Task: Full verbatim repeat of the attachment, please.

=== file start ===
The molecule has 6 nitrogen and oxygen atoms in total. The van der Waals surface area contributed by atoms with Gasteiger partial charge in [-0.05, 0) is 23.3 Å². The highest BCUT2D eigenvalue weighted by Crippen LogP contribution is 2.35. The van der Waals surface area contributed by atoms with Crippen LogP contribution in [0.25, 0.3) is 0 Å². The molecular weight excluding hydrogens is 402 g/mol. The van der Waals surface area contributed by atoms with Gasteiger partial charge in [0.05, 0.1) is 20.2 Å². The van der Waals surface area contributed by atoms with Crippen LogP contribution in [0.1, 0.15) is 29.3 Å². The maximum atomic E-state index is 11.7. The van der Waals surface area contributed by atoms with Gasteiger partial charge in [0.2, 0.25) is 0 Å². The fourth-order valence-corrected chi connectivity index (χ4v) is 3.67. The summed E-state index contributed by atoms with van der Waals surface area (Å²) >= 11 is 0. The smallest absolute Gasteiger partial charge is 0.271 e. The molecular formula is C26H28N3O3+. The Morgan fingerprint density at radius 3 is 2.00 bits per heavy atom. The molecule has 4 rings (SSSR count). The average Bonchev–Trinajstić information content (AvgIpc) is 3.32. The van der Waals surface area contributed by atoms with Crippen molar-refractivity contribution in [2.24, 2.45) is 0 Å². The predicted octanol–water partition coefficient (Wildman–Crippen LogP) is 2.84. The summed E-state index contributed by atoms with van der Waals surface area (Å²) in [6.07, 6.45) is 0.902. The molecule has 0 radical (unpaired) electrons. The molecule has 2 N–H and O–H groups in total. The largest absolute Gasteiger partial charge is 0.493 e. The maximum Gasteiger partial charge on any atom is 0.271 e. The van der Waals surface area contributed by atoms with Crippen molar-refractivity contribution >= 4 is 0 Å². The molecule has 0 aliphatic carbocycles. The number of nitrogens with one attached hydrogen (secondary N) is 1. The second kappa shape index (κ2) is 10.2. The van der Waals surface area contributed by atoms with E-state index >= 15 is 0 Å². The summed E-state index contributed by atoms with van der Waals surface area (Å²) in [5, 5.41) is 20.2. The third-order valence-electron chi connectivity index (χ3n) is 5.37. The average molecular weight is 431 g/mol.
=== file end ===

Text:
The molecule has 6 nitrogen and oxygen atoms in total. The van der Waals surface area contributed by atoms with Gasteiger partial charge in [-0.05, 0) is 23.3 Å². The highest BCUT2D eigenvalue weighted by Crippen LogP contribution is 2.35. The van der Waals surface area contributed by atoms with Crippen LogP contribution in [0.25, 0.3) is 0 Å². The molecular weight excluding hydrogens is 402 g/mol. The van der Waals surface area contributed by atoms with Gasteiger partial charge in [0.05, 0.1) is 20.2 Å². The van der Waals surface area contributed by atoms with Crippen LogP contribution in [0.1, 0.15) is 29.3 Å². The maximum atomic E-state index is 11.7. The van der Waals surface area contributed by atoms with Gasteiger partial charge in [0.2, 0.25) is 0 Å². The fourth-order valence-corrected chi connectivity index (χ4v) is 3.67. The summed E-state index contributed by atoms with van der Waals surface area (Å²) >= 11 is 0. The smallest absolute Gasteiger partial charge is 0.271 e. The molecular formula is C26H28N3O3+. The Morgan fingerprint density at radius 3 is 2.00 bits per heavy atom. The molecule has 4 rings (SSSR count). The average Bonchev–Trinajstić information content (AvgIpc) is 3.32. The van der Waals surface area contributed by atoms with Crippen molar-refractivity contribution in [2.24, 2.45) is 0 Å². The predicted octanol–water partition coefficient (Wildman–Crippen LogP) is 2.84. The summed E-state index contributed by atoms with van der Waals surface area (Å²) in [6.07, 6.45) is 0.902. The molecule has 0 radical (unpaired) electrons. The molecule has 2 N–H and O–H groups in total. The largest absolute Gasteiger partial charge is 0.493 e. The maximum Gasteiger partial charge on any atom is 0.271 e. The van der Waals surface area contributed by atoms with Crippen molar-refractivity contribution >= 4 is 0 Å². The molecule has 0 aliphatic carbocycles. The number of nitrogens with one attached hydrogen (secondary N) is 1. The second kappa shape index (κ2) is 10.2. The van der Waals surface area contributed by atoms with E-state index >= 15 is 0 Å². The summed E-state index contributed by atoms with van der Waals surface area (Å²) in [5, 5.41) is 20.2. The third-order valence-electron chi connectivity index (χ3n) is 5.37. The average molecular weight is 431 g/mol.